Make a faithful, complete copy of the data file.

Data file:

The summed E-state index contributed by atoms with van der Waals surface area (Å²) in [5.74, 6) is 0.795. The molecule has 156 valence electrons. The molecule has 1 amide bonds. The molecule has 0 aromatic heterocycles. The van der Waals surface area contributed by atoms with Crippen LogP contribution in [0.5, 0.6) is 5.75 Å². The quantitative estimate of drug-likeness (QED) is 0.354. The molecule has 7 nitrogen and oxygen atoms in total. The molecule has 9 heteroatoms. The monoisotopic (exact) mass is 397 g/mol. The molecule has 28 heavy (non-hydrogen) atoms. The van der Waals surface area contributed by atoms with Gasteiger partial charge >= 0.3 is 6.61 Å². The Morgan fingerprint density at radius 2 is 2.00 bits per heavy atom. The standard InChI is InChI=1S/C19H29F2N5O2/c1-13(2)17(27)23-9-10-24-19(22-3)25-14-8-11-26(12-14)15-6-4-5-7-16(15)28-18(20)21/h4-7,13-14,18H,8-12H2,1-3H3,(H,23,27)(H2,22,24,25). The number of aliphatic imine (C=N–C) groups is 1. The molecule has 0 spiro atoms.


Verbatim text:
The summed E-state index contributed by atoms with van der Waals surface area (Å²) in [5.74, 6) is 0.795. The molecule has 156 valence electrons. The molecule has 1 amide bonds. The molecule has 0 aromatic heterocycles. The van der Waals surface area contributed by atoms with Crippen LogP contribution in [0.5, 0.6) is 5.75 Å². The quantitative estimate of drug-likeness (QED) is 0.354. The molecule has 7 nitrogen and oxygen atoms in total. The molecule has 9 heteroatoms. The monoisotopic (exact) mass is 397 g/mol. The molecule has 28 heavy (non-hydrogen) atoms. The van der Waals surface area contributed by atoms with Gasteiger partial charge >= 0.3 is 6.61 Å². The Morgan fingerprint density at radius 2 is 2.00 bits per heavy atom. The standard InChI is InChI=1S/C19H29F2N5O2/c1-13(2)17(27)23-9-10-24-19(22-3)25-14-8-11-26(12-14)15-6-4-5-7-16(15)28-18(20)21/h4-7,13-14,18H,8-12H2,1-3H3,(H,23,27)(H2,22,24,25). The number of aliphatic imine (C=N–C) groups is 1. The molecule has 0 spiro atoms.